Freedom of information

generals2If President Duterte was fed wrong and “poison” information as the generals allege, would they provide him the “right” stuff in order to, as they say, clear their names? Would they incriminate other men in uniform or would they implicate their patrons – i.e. politicians?

But if indeed they are blameless and their records spotless as they declare, why was it convenient for them to look the other way while their fellow countrymen were being consumed at the innards by the drug trade? Why did they allow it to flourish when they have, in the first place, the responsibility to eradicate it? Doesn’t tolerating a crime make one an accessory to it especially if you are a law enforcer?

President Duterte, in one of his media interviews prior to assuming office (before media pissed him off, that is), related in detail how the ‘quota system’ (for lack of a better term) at the PNP hierarchy works – from the bottom up to the topmost and (probably) beyond.

But media failed to pick up such a significant piece of information which the public ought to know; perhaps because a) they were not listening b) they could not make out what the erstwhile mayor was saying due to his Visayan inflection c) it was not new to them as those things are just whispered about but not discussed in the open or d) their editors deleted it from their story. Donald Trump has a succinct description for the US version – ‘dishonest media’.


Did the President violate any laws for announcing the names of the five generals? He is a lawyer and former prosecutor, he should know. He has a phalanx of legal experts around him to provide advice, they should know. Would he be so rash as to make accusations without standing on solid evidence?

The Communications Secretary said the testimonial and documentary evidences are being kept at the moment, not for release to the media as yet, for obvious reasons. And the basis for the naming of names are intelligence reports that the President of the Republic has access to – validated many times over.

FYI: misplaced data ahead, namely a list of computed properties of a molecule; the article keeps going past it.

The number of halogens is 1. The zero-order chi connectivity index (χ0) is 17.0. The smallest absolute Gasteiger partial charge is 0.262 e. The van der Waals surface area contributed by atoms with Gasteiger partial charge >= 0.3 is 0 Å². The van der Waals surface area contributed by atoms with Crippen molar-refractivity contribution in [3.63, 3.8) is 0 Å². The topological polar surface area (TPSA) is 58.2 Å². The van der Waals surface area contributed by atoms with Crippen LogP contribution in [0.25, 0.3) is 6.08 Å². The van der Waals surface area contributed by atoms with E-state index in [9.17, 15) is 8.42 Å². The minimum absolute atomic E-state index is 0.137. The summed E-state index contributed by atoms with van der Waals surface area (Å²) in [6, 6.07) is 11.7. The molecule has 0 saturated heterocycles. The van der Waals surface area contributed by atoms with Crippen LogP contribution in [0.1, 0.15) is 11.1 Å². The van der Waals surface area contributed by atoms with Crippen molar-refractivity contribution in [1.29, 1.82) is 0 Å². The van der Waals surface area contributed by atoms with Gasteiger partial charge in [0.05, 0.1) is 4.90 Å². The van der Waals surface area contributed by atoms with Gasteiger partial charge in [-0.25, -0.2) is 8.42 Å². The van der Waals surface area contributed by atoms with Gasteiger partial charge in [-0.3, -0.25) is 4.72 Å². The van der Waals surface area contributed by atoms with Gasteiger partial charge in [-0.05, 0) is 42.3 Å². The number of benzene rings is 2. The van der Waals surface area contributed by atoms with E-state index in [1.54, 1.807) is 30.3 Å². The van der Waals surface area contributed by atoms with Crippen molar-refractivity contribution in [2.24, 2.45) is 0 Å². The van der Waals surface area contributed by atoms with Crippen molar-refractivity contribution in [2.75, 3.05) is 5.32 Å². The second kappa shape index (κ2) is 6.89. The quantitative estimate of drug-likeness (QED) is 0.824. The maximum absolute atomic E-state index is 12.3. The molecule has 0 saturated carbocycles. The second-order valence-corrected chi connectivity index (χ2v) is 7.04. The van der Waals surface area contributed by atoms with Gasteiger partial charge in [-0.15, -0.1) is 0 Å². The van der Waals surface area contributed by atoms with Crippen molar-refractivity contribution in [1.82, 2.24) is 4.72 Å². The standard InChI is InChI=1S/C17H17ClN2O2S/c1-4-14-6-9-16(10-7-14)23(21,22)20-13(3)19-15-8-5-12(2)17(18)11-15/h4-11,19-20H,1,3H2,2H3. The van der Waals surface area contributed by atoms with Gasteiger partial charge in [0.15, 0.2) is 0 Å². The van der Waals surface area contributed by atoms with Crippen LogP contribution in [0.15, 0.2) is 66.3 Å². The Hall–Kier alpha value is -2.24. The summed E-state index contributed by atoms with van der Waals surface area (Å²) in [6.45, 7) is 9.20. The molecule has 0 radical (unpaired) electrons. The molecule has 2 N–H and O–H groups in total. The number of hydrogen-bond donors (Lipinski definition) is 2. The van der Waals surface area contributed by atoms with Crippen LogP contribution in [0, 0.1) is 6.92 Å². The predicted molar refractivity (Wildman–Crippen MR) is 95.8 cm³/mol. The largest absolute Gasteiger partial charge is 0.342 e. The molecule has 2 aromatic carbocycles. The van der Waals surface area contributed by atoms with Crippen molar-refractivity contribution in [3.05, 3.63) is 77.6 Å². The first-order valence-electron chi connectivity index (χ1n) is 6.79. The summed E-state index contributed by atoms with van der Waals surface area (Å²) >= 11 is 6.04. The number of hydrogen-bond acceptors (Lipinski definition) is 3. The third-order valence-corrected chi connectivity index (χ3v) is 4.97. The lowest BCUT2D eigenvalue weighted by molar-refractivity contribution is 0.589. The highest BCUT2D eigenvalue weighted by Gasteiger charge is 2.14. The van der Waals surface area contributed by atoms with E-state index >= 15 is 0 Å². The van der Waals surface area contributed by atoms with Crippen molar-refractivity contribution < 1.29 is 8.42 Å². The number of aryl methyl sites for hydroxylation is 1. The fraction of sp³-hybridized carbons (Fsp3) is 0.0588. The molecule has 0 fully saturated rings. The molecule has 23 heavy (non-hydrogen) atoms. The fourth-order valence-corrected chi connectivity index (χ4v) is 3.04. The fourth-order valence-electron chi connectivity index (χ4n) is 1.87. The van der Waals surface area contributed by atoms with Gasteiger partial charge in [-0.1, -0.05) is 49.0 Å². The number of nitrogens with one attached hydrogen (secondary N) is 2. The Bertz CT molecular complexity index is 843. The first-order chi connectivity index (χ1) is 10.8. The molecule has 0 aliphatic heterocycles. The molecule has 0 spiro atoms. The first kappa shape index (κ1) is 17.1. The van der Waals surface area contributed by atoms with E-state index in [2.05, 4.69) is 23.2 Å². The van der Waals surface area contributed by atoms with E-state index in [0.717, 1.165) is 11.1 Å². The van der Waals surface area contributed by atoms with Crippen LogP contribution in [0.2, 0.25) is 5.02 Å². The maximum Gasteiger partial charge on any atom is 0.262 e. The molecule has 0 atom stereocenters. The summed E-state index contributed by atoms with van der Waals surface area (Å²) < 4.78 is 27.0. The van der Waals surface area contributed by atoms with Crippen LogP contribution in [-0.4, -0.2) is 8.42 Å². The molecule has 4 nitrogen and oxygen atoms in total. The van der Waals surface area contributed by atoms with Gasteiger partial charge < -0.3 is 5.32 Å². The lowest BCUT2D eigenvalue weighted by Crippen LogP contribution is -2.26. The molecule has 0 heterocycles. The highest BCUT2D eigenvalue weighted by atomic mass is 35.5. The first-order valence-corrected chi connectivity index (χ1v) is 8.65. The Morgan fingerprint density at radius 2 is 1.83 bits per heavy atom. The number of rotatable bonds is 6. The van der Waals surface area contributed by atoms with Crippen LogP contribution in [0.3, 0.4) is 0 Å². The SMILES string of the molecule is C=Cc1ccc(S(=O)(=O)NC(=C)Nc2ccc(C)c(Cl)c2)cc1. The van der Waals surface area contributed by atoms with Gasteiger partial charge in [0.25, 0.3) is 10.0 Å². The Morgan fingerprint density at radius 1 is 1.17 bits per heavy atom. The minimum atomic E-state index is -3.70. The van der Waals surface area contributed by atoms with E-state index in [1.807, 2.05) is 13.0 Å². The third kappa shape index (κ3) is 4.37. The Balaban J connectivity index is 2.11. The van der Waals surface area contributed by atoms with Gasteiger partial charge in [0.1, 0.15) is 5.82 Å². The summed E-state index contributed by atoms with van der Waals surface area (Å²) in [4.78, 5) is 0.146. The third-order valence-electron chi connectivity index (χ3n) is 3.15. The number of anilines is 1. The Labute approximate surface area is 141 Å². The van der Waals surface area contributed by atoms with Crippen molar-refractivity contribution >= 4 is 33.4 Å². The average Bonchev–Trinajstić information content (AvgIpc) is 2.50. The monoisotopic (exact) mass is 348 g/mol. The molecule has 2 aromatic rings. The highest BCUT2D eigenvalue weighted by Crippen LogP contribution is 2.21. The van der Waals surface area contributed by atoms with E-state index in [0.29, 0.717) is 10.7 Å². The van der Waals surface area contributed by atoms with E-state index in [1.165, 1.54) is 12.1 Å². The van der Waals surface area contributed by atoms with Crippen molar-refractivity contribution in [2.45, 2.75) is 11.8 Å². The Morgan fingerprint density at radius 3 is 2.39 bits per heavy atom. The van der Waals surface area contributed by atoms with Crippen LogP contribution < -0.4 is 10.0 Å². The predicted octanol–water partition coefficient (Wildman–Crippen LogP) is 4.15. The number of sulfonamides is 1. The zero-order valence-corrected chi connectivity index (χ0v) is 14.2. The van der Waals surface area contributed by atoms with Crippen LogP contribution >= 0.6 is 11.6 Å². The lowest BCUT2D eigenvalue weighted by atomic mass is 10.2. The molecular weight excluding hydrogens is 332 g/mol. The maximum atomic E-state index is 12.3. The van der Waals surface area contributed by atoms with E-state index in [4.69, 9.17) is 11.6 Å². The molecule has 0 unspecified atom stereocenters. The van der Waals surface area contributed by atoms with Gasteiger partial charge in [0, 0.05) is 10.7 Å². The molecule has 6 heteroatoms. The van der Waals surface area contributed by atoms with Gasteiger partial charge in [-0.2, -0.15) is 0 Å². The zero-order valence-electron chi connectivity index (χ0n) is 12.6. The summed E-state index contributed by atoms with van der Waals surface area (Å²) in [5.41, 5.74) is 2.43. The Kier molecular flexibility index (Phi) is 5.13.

Someone being interviewed on radio said Digong has been gathering data and building up dossiers since a year ago, before he even decided to run as president. It might not be a far-fetched idea that the generals themselves were informed beforehand. They were asked to just leave the service quietly or avail of early retirement like a few others of star rank did, including the Chief PNP who retired without fuss a few months before reaching the compulsory age to give way to his successor. Kung sumabay sila, hindi sana nahalata.

Would it be a stretch to think that they thought this President, who is unlike his predecessor by any bounce of the imagination, will observe their code of silence and allow them to go on with their business as usual?


Public shaming is a violation of due process? See Tanauan, Batangas’ periodic parade of addicts, pushers and lawbreakers. Have any of them gone to court yet to sue the town mayor who, like Duterte, speaks softly but carries a big stick?

The President is exercising his strong political will at a scale never seen before in a long succession of leaders. If you are an honest and law-abiding government official, bureaucrat or functionary, being publicly humiliated should be the least of your concerns. But if you provide your families with a lifestyle not commensurate with your salary in government, then your happy days are over.

So, yes, cry your hearts out because your reputations have been smeared. But did you ever shed a tear for the millions of Filipinos who suffered the scourge of illegal drugs under your watch? You go through the motions of raiding drug dens and seizing contraband, but more often than not, the culprits were nowhere near the scene of the crime. Were they tipped off? How many “ninja cops” – those who recycle seized narcotics and put them back on the streets for sale to innocent kids – have you put behind bars?


The Big Brick Wall – i.e. General Bato – said that there are more names in Digong’s list but they are still being verified. The 35 or so local executives that the President has hinted as being on the drug trade as well should be on pins and needles now. DILG Secretary Sueno has just revealed on a morning TV show that the list has grown to 200, targeting mayors, governors and barangay captains. Again, they are being subjected to thorough verification but their names will be revealed sooner or later.

If in the end, he is proven to have erred on the side of discretion, then it would be interesting to see how the man called The Punisher will fess up to his mistake. What is apparent, though, is – not only are people (addicts and pushers) surrendering in large numbers on a daily basis in many parts of the country; many citizens are also volunteering morsels of information that they have known all along but were afraid to tell the authorities. If that is not change, then Mar Roxas is president.



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